Browsing Forage & Grain Report 2010 by Subjects
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Durum wheat yield prediction at flowering stage for late N managementManaging late N application effectively in durum wheat is important to reach desirable protein content. Yield prediction at anathesis is needed to estimate N requirement for the crop and N application rate. In this project, we use canopy reflectance and image processing, measured at anthesis, to estimate yield at harvest. Our results of the growing season 2009-2010 suggested that the canopy reflectance index ‘NWI-4’ and the spike pixel size obtained from image processing at anthesis are potential approaches to predict durum wheat yield at harvest. The final goal of this research is to find a simple and rapid method to manage late N fertilizer to reach desirable grain protein content.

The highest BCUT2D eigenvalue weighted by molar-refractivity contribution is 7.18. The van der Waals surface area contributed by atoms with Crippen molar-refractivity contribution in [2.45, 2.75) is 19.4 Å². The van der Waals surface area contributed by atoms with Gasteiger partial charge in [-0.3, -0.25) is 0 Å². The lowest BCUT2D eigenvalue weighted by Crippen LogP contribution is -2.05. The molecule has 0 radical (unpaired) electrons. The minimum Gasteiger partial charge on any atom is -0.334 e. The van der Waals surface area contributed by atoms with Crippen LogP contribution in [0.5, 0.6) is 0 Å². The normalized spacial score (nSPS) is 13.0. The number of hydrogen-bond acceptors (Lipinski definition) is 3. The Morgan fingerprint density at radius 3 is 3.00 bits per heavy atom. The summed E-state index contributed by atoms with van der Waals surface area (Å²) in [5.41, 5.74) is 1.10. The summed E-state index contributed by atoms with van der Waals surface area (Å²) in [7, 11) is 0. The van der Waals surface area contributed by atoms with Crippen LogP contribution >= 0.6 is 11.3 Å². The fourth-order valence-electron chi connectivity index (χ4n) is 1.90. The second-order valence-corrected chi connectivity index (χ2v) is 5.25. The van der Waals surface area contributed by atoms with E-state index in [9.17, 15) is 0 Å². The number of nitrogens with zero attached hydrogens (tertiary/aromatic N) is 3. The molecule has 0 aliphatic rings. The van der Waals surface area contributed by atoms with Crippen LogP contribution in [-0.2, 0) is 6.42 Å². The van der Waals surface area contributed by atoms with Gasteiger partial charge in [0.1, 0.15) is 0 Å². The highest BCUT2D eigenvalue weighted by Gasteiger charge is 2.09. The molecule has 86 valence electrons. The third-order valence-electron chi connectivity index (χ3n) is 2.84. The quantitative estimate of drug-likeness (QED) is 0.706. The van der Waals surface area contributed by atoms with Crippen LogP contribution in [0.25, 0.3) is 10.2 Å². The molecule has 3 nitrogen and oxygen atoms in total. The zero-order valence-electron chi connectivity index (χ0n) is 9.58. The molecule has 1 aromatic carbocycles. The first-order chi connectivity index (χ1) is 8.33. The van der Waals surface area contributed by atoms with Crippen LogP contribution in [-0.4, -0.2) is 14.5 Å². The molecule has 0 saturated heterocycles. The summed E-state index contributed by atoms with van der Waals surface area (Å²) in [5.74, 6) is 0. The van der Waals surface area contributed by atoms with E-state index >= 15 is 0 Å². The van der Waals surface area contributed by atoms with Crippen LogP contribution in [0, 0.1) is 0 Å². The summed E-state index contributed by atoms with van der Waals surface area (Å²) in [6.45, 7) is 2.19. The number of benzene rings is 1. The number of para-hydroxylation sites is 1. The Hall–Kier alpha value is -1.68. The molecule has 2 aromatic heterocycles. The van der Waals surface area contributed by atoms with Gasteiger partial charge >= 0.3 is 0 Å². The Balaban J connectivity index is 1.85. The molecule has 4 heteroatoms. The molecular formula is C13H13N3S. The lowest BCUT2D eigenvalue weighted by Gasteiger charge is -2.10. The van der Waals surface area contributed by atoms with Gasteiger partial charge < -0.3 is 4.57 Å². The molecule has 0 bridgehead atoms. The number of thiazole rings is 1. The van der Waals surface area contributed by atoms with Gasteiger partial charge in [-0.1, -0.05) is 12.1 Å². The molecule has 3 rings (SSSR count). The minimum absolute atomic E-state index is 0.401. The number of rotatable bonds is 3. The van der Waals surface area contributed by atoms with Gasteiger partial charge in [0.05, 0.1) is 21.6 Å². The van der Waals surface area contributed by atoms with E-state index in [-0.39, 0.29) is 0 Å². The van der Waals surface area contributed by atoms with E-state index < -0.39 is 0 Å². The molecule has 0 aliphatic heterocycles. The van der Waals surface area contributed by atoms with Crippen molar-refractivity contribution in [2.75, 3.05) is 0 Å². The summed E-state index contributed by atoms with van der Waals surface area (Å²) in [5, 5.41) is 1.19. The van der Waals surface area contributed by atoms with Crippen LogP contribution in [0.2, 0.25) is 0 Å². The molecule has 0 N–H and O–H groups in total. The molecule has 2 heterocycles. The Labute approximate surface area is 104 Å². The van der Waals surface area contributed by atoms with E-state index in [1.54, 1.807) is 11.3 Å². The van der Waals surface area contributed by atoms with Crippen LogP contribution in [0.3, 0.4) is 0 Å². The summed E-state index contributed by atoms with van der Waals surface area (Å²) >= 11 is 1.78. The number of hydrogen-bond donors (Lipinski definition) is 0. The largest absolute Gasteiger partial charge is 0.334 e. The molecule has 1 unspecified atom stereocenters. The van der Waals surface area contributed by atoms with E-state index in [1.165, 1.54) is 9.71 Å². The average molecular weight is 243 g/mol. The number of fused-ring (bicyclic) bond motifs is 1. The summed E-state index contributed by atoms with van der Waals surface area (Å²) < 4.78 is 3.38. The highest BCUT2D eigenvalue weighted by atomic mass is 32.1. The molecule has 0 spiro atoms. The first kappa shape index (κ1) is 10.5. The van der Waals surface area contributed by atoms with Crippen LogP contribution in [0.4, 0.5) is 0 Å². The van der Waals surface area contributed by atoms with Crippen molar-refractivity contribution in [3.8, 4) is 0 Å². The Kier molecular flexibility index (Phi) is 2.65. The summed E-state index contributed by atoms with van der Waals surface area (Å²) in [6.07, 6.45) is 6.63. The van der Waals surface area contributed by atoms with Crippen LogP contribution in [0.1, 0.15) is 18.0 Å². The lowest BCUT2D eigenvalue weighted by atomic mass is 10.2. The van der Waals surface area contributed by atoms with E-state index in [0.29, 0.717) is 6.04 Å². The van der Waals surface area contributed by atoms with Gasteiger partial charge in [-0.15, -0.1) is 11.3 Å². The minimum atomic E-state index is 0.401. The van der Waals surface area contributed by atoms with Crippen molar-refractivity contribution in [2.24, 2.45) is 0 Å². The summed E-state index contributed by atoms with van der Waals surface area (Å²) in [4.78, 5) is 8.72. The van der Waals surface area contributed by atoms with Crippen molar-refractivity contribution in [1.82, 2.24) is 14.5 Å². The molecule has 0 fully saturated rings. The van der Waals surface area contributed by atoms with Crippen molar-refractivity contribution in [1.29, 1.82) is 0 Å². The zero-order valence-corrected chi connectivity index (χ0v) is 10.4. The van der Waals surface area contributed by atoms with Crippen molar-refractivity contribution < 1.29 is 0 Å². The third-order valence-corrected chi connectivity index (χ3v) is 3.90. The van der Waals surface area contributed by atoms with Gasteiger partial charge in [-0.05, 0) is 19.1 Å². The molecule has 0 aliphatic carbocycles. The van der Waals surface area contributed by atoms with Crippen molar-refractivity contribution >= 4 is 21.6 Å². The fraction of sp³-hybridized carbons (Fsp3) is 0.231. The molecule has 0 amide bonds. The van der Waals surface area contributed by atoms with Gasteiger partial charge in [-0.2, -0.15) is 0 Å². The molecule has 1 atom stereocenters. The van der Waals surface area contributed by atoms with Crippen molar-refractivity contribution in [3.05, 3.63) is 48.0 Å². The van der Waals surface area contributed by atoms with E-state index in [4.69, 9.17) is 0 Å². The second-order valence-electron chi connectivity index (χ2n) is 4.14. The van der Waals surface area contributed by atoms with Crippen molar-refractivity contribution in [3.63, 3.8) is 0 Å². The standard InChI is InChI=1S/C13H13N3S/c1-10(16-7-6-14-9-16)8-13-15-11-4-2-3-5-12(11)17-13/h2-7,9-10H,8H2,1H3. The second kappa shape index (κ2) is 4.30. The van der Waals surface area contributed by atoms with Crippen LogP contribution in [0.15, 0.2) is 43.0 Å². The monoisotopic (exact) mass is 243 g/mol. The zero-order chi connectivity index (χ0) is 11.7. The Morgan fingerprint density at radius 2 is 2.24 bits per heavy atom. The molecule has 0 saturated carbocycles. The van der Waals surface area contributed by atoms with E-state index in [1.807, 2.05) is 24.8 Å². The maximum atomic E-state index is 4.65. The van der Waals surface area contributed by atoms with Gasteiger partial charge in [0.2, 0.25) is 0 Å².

Response of wheat and barley varieties to phosphorus fertilizer, 2009Phosphorus fertilizer represents a significant portion of the cost of producing small grains. Some evidence exists that there are differences in the ability of small grain varieties to take phosphorus up from the soil and utilize this nutrient in the grain. The objective of this study is to determine if barley and wheat varieties grown in Arizona differ in their response to phosphorus fertilizer. A study was initiated at the Maricopa Agricultural Center testing the response of 7 barley and 13 wheat (12 durum wheat and 1 bread wheat) varieties to 2 phosphorus rates (0 and 100 lbs P2O5/acre). The grain yield increase due to phosphorus application averaged across varieties was 474 lbs/acre for barley and 613 lbs/acre for wheat. The barley varieties differed in their grain yield increase due to phosphorus fertilizer and the greatest increase for the commercial varieties tested was 906 lbs and the smallest increase was 245 lbs. We have no statistical evidence that wheat varieties differed in their response to phosphorus fertilizer. The lack of response to phosphorus fertilizer for a particular variety may save production costs if the fertilizer is not applied, but a significant response to phosphorus fertilizer may pay for the fertilizer cost and increase profits. In this study, the higher yielding varieties tended to have a greater response to phosphorus fertilizer, particularly for the barley. This test will be repeated in 2010 to see if the results obtained this year can be duplicated.